No expiration date
To me, the one year anniversary of Chris’s death held a lot of importance….March 22, 2012. It was significant to me in that it was the marker of all I had accomplished by myself. Coping with all the seasons and holidays of the year, alone. Making a cuzillion independent decisions, supporting my family financially and emotionally, parenting alone…and growing, more than I could have ever imagined, and maybe a little hope in there that now the grieving would be easier.
Things like milk, eggs, mayonnaise, meat and fish need an expiration date. At some point you need to throw them away…but does grief have an expiration date? In this second year of grief I found that the “time heals all wounds” is a bit misleading when it comes to grief. Gone is the symbol of hope that if you make it to the one year mark you will be in a much happier and pain-free place. I will never wake up one morning and feel the way I did before my loss. I am changed forever. It’s weird missing who you once were. Spring, an anticipated season by all, now holds a sadness that clings to me and won’t let go. What I’m starting to understand is that grief is a life-long journey. An emotional handicap you get up, and live with everyday. It doesn’t mean you can’t lead a happy fulfilled life, but it is a choice, and takes work, a lot of work. It’s almost like you rebuild yourself around the loss you have suffered. So what does time give you? perspective, I think.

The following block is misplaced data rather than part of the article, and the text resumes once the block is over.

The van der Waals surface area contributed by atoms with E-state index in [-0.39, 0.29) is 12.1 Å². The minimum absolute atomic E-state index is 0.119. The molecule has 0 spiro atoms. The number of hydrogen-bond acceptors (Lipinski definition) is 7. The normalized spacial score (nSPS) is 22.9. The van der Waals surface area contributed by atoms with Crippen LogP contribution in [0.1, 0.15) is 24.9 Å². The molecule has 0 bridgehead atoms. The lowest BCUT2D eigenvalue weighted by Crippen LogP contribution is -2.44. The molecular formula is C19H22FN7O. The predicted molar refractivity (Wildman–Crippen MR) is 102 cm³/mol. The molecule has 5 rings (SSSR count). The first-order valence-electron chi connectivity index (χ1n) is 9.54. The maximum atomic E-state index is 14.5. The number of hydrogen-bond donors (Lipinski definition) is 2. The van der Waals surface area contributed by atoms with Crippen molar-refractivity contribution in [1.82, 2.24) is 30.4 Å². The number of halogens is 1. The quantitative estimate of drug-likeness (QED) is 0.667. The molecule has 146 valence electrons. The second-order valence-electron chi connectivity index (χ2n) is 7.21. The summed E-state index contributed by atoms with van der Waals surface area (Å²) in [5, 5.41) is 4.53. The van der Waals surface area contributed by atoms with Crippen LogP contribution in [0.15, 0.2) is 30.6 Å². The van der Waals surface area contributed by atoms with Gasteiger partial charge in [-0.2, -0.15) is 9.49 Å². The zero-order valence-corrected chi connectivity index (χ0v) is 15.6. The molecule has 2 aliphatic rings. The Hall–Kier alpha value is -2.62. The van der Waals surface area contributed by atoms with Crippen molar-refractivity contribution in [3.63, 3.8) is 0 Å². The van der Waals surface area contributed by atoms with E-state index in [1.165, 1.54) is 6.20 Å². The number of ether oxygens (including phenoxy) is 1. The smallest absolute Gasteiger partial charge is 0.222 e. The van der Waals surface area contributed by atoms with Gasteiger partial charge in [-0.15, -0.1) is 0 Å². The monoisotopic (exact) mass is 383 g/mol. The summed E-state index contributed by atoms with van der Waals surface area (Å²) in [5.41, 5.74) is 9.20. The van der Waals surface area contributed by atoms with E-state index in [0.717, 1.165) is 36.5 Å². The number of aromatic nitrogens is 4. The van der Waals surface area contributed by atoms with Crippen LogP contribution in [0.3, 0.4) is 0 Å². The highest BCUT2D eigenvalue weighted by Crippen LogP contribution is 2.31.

I am also learning that the time leading up to these “anniversaries” is worse than the actual day itself. Reliving those last moments, thinking about what you would have done or said the last time you saw your loved one. The resurfacing of memories that you tucked away all year because they are too painful. Then there is the helping 5 other people (children really) navigate their grief, again. By the time the actual anniversary day rolls around, it is almost a relief to know you just have one more day to get through and then you have a fresh year in front of you. I much prefer looking forward than behind these days, as scary as it may be. I’m determined to live each day to its maximum potential.
So, tomorrow, as I enter this third year of grief, as many who have gone before me, I pray I will wear the grief “jacket” with dignity and grace, free of bitterness. It’s becoming familiar but I’m sure it will never be comfortable…but isn’t it our uncomfortableness of a heavy burden that draws us to Christ? Forcing us to depend on his grace in bearing the burden?
“Take My yoke upon you and learn from Me, for I am gentle and humble in heart, and YOU WILL FIND REST FOR YOUR SOULS. For My yoke is easy and My burden is light.”
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